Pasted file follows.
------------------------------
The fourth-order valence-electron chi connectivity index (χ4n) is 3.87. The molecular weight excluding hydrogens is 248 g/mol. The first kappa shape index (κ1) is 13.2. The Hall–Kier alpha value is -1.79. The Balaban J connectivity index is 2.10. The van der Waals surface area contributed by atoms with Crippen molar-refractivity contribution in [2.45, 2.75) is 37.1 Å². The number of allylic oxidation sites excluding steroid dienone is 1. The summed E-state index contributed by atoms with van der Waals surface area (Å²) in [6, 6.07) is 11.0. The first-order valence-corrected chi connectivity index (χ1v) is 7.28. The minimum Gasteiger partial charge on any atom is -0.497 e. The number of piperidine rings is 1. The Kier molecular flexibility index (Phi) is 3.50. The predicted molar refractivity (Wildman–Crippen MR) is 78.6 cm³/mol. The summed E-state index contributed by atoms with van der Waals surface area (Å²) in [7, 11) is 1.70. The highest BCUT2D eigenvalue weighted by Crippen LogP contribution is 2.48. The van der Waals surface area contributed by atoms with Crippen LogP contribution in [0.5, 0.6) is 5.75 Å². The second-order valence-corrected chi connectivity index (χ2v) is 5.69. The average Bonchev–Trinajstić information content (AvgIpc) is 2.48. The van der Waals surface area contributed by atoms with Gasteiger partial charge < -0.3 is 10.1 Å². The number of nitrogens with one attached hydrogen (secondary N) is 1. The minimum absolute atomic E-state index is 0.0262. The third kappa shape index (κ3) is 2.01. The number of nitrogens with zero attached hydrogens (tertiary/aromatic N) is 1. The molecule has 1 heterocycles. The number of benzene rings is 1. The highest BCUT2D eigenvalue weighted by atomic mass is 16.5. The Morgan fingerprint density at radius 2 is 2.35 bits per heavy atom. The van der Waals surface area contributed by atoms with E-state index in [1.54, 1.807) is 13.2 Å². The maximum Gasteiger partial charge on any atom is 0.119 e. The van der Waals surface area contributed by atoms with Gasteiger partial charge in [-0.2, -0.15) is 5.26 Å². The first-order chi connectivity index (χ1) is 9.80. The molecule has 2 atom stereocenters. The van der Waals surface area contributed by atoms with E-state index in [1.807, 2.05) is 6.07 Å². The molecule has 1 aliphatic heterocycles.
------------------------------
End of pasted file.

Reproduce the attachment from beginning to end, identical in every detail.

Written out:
The fourth-order valence-electron chi connectivity index (χ4n) is 3.87. The molecular weight excluding hydrogens is 248 g/mol. The first kappa shape index (κ1) is 13.2. The Hall–Kier alpha value is -1.79. The Balaban J connectivity index is 2.10. The van der Waals surface area contributed by atoms with Crippen molar-refractivity contribution in [2.45, 2.75) is 37.1 Å². The number of allylic oxidation sites excluding steroid dienone is 1. The summed E-state index contributed by atoms with van der Waals surface area (Å²) in [6, 6.07) is 11.0. The first-order valence-corrected chi connectivity index (χ1v) is 7.28. The minimum Gasteiger partial charge on any atom is -0.497 e. The number of piperidine rings is 1. The Kier molecular flexibility index (Phi) is 3.50. The predicted molar refractivity (Wildman–Crippen MR) is 78.6 cm³/mol. The summed E-state index contributed by atoms with van der Waals surface area (Å²) in [7, 11) is 1.70. The highest BCUT2D eigenvalue weighted by Crippen LogP contribution is 2.48. The van der Waals surface area contributed by atoms with Crippen LogP contribution in [0.5, 0.6) is 5.75 Å². The second-order valence-corrected chi connectivity index (χ2v) is 5.69. The average Bonchev–Trinajstić information content (AvgIpc) is 2.48. The van der Waals surface area contributed by atoms with Gasteiger partial charge < -0.3 is 10.1 Å². The number of nitrogens with one attached hydrogen (secondary N) is 1. The minimum absolute atomic E-state index is 0.0262. The third kappa shape index (κ3) is 2.01. The number of nitrogens with zero attached hydrogens (tertiary/aromatic N) is 1. The molecule has 1 heterocycles. The number of benzene rings is 1. The highest BCUT2D eigenvalue weighted by atomic mass is 16.5. The Morgan fingerprint density at radius 2 is 2.35 bits per heavy atom. The van der Waals surface area contributed by atoms with E-state index in [1.54, 1.807) is 13.2 Å². The maximum Gasteiger partial charge on any atom is 0.119 e. The van der Waals surface area contributed by atoms with Gasteiger partial charge in [-0.2, -0.15) is 5.26 Å². The first-order chi connectivity index (χ1) is 9.80. The molecule has 2 atom stereocenters. The van der Waals surface area contributed by atoms with E-state index in [1.807, 2.05) is 6.07 Å². The molecule has 1 aliphatic heterocycles.